Attention Corvette lovers/collectors and Elvis Presley fans: You’ll have the chance to add the Riverside Red 1963 split-window coupe seen in the 1964 feature film Viva Las Vegas to your collection when it crosses the block at Mecum’s Houston 2014 Auction, set for April 10-14 at the Reliant Center.
Dana Mecum’s crew compiled this history of this distinctive Midyear:
In the 1960s, Harry Mann advertised his Los Angeles dealership, Harry Mann Chevrolet, as the largest Corvette dealer in America. But when the new 1963 Corvette Sting Ray Z06 made its race debut in the October, 1962 Los Angeles Times Grand Prix at Riverside, Mann and his driver Gary Pickens were relegated to the sidelines. Chevrolet had issued only four Z06 Corvettes for the race; none of them had gone to Mann, and none would be available to dealers until December 1962.
Undaunted, Mann and Pickens ordered a new 1963 Corvette Sting Ray coupe equipped with the RPO L84 fuel injected 327/360 HP engine, the same one used in the Z06, with the goal to assemble all the other pieces needed to build their own. The new car arrived to a flurry of modifications that included a roll cage, a comprehensive weight-reduction program and competition brakes. A recreational gambler, Pickens completed his new racer by painting his number - 711 - as dice on the doors, hood and rear deck.
Pickens raced the car throughout California in 1963, but his fifteen minutes of fame arrived in July when filming began in Nevada on the new racing-themed Elvis Presley movie Viva Las Vegas. The producers needed real race cars for the movie’s climactic racing scene, especially a new Corvette, and Pickens’ dice-liveried Riverside Red racer was the perfect choice.
It turned out to be Gary Pickens’ most lucrative payday; MGM rented the car for the duration of filming and paid Pickens to drive it, including a $500 bonus for the famous spinout scene, during which the car received the only racing damage of its career, hitting the rear clip without damaging the frame or any other fiberglass.
Gary Pickens raced the 711 Corvette again in 1964 with a replacement 1964 327/375 HP engine, eventually selling it to fellow racer Ron Herrera. In 1972, it went into private ownership in Los Angeles, where it cruised the streets--still in racing configuration--before disappearing into a garage.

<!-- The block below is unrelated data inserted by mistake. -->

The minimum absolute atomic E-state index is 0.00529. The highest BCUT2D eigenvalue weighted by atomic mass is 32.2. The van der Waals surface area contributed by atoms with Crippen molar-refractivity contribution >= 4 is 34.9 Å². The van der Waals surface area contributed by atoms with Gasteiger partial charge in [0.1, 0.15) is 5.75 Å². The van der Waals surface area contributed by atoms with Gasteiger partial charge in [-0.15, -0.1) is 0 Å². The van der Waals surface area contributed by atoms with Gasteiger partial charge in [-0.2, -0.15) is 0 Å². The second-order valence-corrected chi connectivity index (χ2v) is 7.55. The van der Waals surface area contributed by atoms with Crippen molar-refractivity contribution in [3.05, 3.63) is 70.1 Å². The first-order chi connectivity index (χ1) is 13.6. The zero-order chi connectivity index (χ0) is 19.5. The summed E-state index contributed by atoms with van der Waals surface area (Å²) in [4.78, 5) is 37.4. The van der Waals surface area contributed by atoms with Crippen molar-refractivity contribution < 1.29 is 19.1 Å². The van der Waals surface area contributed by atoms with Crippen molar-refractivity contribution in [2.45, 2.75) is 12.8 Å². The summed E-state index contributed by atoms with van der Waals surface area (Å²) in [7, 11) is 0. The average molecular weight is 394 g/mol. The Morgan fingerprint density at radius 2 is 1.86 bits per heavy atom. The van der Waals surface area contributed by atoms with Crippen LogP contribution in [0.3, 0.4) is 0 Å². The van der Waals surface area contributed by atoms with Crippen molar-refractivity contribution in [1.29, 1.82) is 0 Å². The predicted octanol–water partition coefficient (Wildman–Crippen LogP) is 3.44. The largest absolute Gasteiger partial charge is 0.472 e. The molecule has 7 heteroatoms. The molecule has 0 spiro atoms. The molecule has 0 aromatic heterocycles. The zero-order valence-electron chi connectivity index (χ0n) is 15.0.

Although hunted for years by hopeful collectors, the car remained secreted until 2011, when Corvette specialist Mike Scott learned that it was owned by a customer and close friend in Torrance, California. Scott and restorer Gary Nabers confirmed the car’s history, purchased it, and brought it to Nabers Brothers of Houston, Texas, who completed a thorough no-expense-spared restoration in March 2013 to qualify it for the National Corvette Restorers Society (NCRS) American Heritage Award.
The Concours quality restoration included retaining the well-preserved interior, the 1964 engine Pickens installed, and the original matching-numbers Borg-Warner T-10 4-speed. Rare period-correct Z06 components were sourced and used wherever necessary, ensuring the car is authentically configured as it ran at Riverside in 1963.
The 711 Corvette has since been accepted into the Registry of Corvette Race Cars, qualifying it for vintage racing events at a wide range of venues. Importantly, it is fully mechanically sorted for high performance driving, a hard runner that tracks straight and handles and brakes with consistency and predictability.
The Gary Pickens 711 1963 Corvette Sting Ray coupe combines provenance as a historically significant racing Corvette with that of a genuine movie star car, a rare combination that puts it in a category all its affords it a singularly unique position in the collector Corvette milieu.
(Information and photos courtesy Mecum Auctions)